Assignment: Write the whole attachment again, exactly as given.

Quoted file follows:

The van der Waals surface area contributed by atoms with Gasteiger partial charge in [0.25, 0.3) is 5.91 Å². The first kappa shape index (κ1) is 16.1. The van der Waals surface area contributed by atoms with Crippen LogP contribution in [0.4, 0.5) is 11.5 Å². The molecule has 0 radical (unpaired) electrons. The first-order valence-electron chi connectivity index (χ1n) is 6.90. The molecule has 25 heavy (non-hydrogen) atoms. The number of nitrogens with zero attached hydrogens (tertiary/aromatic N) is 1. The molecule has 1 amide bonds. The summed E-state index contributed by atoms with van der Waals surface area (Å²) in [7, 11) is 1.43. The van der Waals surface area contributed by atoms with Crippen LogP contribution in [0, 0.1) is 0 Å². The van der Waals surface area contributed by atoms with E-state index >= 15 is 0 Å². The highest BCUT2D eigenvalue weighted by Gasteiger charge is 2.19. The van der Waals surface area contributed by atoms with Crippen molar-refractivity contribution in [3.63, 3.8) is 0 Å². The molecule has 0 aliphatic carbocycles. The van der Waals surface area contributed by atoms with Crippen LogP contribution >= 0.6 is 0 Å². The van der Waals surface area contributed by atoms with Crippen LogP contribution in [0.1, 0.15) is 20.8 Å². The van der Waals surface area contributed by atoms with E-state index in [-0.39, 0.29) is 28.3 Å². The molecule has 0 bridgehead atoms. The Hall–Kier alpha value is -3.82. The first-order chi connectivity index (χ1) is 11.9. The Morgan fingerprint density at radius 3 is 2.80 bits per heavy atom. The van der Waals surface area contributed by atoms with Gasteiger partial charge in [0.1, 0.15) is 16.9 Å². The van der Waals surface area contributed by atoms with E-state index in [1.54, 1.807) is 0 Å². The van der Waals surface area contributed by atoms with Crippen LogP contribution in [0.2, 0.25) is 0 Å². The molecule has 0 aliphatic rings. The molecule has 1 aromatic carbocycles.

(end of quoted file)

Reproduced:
The van der Waals surface area contributed by atoms with Gasteiger partial charge in [0.25, 0.3) is 5.91 Å². The first kappa shape index (κ1) is 16.1. The van der Waals surface area contributed by atoms with Crippen LogP contribution in [0.4, 0.5) is 11.5 Å². The molecule has 0 radical (unpaired) electrons. The first-order valence-electron chi connectivity index (χ1n) is 6.90. The molecule has 25 heavy (non-hydrogen) atoms. The number of nitrogens with zero attached hydrogens (tertiary/aromatic N) is 1. The molecule has 1 amide bonds. The summed E-state index contributed by atoms with van der Waals surface area (Å²) in [7, 11) is 1.43. The van der Waals surface area contributed by atoms with Crippen LogP contribution in [0, 0.1) is 0 Å². The van der Waals surface area contributed by atoms with E-state index >= 15 is 0 Å². The highest BCUT2D eigenvalue weighted by Gasteiger charge is 2.19. The van der Waals surface area contributed by atoms with Crippen molar-refractivity contribution in [3.63, 3.8) is 0 Å². The molecule has 0 aliphatic carbocycles. The van der Waals surface area contributed by atoms with Crippen LogP contribution >= 0.6 is 0 Å². The van der Waals surface area contributed by atoms with Crippen LogP contribution in [0.1, 0.15) is 20.8 Å². The van der Waals surface area contributed by atoms with E-state index in [-0.39, 0.29) is 28.3 Å². The molecule has 0 bridgehead atoms. The Hall–Kier alpha value is -3.82. The first-order chi connectivity index (χ1) is 11.9. The Morgan fingerprint density at radius 3 is 2.80 bits per heavy atom. The van der Waals surface area contributed by atoms with Gasteiger partial charge in [0.1, 0.15) is 16.9 Å². The van der Waals surface area contributed by atoms with E-state index in [1.54, 1.807) is 0 Å². The van der Waals surface area contributed by atoms with Crippen LogP contribution in [0.2, 0.25) is 0 Å². The molecule has 0 aliphatic rings. The molecule has 1 aromatic carbocycles.